Hot air is an indispensable commodity in the industrial arena as it has many applications. Depending on how it is harnessed, hot air is used for more than heating. For instance, it can be used to clean, mould, power, protect, dry, and cure products and components within different manufacturing processes.
Hot air is typically used in most industrial applications for heating, drying, dehydrating, curing, cleaning, sealing, protecting, and preserving. Examples of hot air solutions include centrifugal blowers, autoclaves, furnaces, air knives, thermoforming presses, and heaters.
In this article, we’ll look at how various industries use hot air in their manufacturing processes., We’ll learn the many applications for hot air in the food and beverage industry, aerospace technology, and sectors such as automobile manufacturing, waste transformation, and pest control, amongst others. But first, let’s start with the printing industry.
Printing’s Invisible Assistant: The Hot Air Blower
Centrifugal blowers and heaters are essential components of industrial printing equipment, like offset, gravure, and flexographic printing. Some crucial roles centrifugal blowers and heaters play in industrial printing include toning, drying, and heating. Here are some examples:
Centrifugal Blowers in Printing Applications
Secomak manufactures centrifugal blowers for a variety of applications. Here are some examples of where these blowers are utilised in the printing industry:
Many industrial printers use centrifugal blowers to dry ink that has been freshly applied to a substrate. These blowers provide a controlled environment or blow hot air over newly printed ink. By rapidly drying the ink, printers can prevent smudging and ensure high-quality printing.
Web-based printing processes, such as newspaper printing, use centrifugal blowers in the following ways to maintain accurate and consistent printing:
– Controlling tension,
– Guiding paper or substrate through the press,
– Maintain proper alignment and;
– Prevent the substrate from wrinkling.
Air Knife Systems
Some printing applications use an air knife and centrifugal blower combination. An air knife can remove excess moisture, dust, and debris from the printing substrate – before or after printing.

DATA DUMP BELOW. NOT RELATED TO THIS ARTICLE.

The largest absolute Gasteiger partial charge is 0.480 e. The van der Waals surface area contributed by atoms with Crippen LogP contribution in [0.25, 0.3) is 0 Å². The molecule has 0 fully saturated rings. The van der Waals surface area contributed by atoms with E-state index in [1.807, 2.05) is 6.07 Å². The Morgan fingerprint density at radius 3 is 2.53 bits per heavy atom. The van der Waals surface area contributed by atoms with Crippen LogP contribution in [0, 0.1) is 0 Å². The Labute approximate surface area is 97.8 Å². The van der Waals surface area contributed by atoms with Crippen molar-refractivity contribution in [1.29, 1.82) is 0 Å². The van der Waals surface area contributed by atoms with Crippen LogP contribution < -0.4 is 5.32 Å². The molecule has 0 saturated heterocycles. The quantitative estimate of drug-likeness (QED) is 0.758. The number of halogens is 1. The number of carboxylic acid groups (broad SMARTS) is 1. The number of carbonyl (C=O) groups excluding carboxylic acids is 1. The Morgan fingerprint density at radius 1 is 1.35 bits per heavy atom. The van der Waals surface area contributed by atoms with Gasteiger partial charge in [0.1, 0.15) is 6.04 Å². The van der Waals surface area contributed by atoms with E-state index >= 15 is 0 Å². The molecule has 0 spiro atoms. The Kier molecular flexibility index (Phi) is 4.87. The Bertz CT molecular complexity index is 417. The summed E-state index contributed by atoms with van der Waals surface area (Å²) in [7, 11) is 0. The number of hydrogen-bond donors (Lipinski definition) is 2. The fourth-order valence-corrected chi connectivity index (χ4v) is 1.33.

Some printers – like digital ones – are prone to overheating in certain conditions. Often, printing companies use centrifugal blowers to cool electronic components to an optimal operating temperature.
Heaters in Printing Applications
Heaters also play an essential role in some industrial printing applications. Here are some examples:
Ink Viscosity Control
Ink viscosity is affected by temperature, so it is essential to maintain it at an optimal temperature to achieve consistent print quality. Heating ink reduces viscosity and ensures a smoother flow through the printing press. However, it’s crucial to maintain a precise temperature to prevent the ink from overheating or drying in its cartridge.
Offset printing processes use solvent-based inks that require heat treatment to expedite solvent evaporation. The heat treatment ensures the ink adheres well to the substrate by drying it quickly in a controlled environment.
Printers sometimes use heaters to preheat substrates like paper or plastic before printing. In these cases, preheating the substrate helps to improve ink adhesion and printing quality.
Thermal Transfer Printing
Heaters are used in thermal transfer printing to selectively heat portions of a ribbon, transferring ink onto the substrate. This is commonly used in applications like barcode label printing.
The Sky’s Not the Limit: Aerospace and Hot Air